Close to disappeared in 50 years

You mentioned that Christians were being harassed. In general, has their situation in Turkey changed at all over the last few years?

The biggest problem, particularly in Tur Abdin, is that the people can no longer envisage a future for themselves in the region. It is said that almost 50,000 Christians were living there about 50 years ago. When I recently visited the area, they were talking about only 2,500 Christians.


Turkey is a large country. Does a Christian lead a better life in Istanbul than in Tur Abdin?
Yes. I believe that Christians in Istanbul enjoy more freedom. In Tur Abdin, they seem to be regarded as a problem because the area itself is considered a Christian region. This is not acceptable in a Muslim country. However, I have also seen it happen that, when tourists visit the monastic centres in Tur Abdin, this also awakens the interest of the Muslims. They admire the culture and the history of the monasteries and convents. At least in terms of culture, this has set a few things in motion on the part of the Muslims. But nothing has happened from a socio-political perspective.


A large exodus from Tur Abdin already took place in the 1980s. At the time, this was because of the fighting between the Kurdish PKK and the Turkish government. Are you concerned that this will happen again should there be further military escalation?
The people living in Tur Abdin say that they are less concerned about the military situation than what is happening economically. The government has basically always left this area to its own devices. The only help it receives comes in the form of donations from organizations or from emigrants; the people living there would not be able to survive without this aid. We visited many villages during my trip to the region. The villages were once inhabited by 200 to 300 families, most of them Christians. Today, two or three families live there, mostly people who once lived in Germany or other western European countries who have now moved back to spend their retirement there. They are something like guardians of the cultural heritage and the faith there.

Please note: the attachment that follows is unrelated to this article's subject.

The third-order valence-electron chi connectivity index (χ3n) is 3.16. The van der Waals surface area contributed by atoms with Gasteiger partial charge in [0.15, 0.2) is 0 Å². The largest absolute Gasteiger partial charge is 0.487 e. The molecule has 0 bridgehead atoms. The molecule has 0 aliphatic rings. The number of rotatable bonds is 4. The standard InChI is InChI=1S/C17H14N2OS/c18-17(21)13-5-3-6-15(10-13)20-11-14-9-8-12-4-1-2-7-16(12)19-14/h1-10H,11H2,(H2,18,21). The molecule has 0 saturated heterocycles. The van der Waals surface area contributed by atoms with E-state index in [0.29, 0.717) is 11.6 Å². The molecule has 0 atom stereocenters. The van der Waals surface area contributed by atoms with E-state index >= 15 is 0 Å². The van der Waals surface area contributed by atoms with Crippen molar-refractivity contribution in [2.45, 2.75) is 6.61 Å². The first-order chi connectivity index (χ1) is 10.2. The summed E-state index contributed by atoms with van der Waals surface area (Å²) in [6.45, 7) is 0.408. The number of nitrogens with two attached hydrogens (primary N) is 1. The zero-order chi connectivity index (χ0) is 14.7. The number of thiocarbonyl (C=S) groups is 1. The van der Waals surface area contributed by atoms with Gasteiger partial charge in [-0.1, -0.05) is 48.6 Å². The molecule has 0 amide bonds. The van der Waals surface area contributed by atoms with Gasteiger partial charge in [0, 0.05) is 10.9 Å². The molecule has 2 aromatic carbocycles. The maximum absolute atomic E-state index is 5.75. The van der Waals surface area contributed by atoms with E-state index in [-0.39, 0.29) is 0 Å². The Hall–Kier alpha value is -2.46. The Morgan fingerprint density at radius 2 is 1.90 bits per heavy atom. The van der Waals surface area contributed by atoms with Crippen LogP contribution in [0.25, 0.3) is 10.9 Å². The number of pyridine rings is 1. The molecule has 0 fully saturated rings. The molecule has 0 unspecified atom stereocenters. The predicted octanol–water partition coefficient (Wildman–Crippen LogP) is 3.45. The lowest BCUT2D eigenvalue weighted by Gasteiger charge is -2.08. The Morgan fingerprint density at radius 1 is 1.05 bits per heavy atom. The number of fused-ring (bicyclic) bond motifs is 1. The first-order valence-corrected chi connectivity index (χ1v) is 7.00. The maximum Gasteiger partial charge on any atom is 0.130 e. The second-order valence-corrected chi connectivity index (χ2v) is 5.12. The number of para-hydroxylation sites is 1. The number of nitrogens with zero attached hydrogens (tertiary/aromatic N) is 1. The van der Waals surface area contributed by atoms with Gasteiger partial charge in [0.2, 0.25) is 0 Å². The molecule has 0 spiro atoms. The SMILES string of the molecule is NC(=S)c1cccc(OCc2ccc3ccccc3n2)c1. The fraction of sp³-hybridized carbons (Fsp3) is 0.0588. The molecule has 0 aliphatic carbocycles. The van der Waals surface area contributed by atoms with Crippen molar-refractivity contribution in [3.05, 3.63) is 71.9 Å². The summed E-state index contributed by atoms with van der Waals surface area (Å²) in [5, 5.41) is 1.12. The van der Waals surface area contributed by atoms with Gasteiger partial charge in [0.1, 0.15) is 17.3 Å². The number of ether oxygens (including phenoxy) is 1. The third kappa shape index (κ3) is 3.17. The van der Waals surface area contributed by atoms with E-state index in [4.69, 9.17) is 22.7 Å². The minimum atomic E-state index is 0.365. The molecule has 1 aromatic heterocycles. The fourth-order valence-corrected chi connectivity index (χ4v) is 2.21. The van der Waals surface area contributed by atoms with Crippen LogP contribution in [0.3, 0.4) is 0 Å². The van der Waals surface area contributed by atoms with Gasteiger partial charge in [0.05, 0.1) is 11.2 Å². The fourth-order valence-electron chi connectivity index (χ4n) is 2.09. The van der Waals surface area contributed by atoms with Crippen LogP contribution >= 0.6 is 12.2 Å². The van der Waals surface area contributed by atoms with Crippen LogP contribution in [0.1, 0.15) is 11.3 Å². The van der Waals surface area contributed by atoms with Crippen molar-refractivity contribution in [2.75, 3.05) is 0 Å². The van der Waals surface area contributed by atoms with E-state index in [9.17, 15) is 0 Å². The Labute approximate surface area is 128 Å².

In your opinion, do you believe that the return to Islam in a country that has known secularism such as established by  Atatürk in November 1922,  will progress further in Turkey? And was this caused by the alienation between the EU and Turkey?

I believe that this alienation was not always intentional. However, there are a number of Muslims who have been greatly strengthened by this development. For example, several Christian villages have been occupied by Muslims and they have appropriated the houses of Christians living abroad. It is very difficult to get them back. This reflects the current situation in Tur Abdin: the people feel as though they are being “dispossessed” because there is no legal basis for this. They are losing everything they own without an actual legal basis. They are losing everything they have worked for over the course of history.